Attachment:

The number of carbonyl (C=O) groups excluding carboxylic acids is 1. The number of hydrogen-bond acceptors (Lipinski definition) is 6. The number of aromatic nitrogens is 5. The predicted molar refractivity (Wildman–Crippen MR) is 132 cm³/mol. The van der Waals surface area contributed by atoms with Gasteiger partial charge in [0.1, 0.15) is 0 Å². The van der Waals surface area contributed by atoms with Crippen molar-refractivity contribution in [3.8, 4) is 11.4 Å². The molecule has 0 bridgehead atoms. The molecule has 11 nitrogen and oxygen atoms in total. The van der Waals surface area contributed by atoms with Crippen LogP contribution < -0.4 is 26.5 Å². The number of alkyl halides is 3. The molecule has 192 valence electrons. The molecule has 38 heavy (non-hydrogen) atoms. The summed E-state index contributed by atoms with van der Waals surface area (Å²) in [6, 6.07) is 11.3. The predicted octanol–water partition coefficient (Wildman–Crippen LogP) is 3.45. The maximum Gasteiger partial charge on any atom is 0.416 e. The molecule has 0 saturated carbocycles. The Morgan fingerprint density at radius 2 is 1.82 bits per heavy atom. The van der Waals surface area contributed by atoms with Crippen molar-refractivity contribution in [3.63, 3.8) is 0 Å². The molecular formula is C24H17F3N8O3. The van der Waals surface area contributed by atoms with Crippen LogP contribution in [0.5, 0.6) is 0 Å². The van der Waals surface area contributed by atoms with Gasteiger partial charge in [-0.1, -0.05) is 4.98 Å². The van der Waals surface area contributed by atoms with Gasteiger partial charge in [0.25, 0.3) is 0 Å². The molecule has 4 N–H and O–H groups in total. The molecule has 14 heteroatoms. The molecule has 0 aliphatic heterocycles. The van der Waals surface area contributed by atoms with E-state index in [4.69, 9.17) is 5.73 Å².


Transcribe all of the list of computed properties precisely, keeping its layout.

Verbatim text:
The number of carbonyl (C=O) groups excluding carboxylic acids is 1. The number of hydrogen-bond acceptors (Lipinski definition) is 6. The number of aromatic nitrogens is 5. The predicted molar refractivity (Wildman–Crippen MR) is 132 cm³/mol. The van der Waals surface area contributed by atoms with Gasteiger partial charge in [0.1, 0.15) is 0 Å². The van der Waals surface area contributed by atoms with Crippen molar-refractivity contribution in [3.8, 4) is 11.4 Å². The molecule has 0 bridgehead atoms. The molecule has 11 nitrogen and oxygen atoms in total. The van der Waals surface area contributed by atoms with Crippen LogP contribution < -0.4 is 26.5 Å². The number of alkyl halides is 3. The molecule has 192 valence electrons. The molecule has 38 heavy (non-hydrogen) atoms. The summed E-state index contributed by atoms with van der Waals surface area (Å²) in [6, 6.07) is 11.3. The predicted octanol–water partition coefficient (Wildman–Crippen LogP) is 3.45. The maximum Gasteiger partial charge on any atom is 0.416 e. The molecule has 0 saturated carbocycles. The Morgan fingerprint density at radius 2 is 1.82 bits per heavy atom. The van der Waals surface area contributed by atoms with Crippen molar-refractivity contribution in [3.63, 3.8) is 0 Å². The molecular formula is C24H17F3N8O3. The van der Waals surface area contributed by atoms with Crippen LogP contribution in [0.5, 0.6) is 0 Å². The van der Waals surface area contributed by atoms with Gasteiger partial charge in [-0.1, -0.05) is 4.98 Å². The van der Waals surface area contributed by atoms with Gasteiger partial charge in [0.25, 0.3) is 0 Å². The molecule has 4 N–H and O–H groups in total. The molecule has 14 heteroatoms. The molecule has 0 aliphatic heterocycles. The van der Waals surface area contributed by atoms with E-state index in [4.69, 9.17) is 5.73 Å².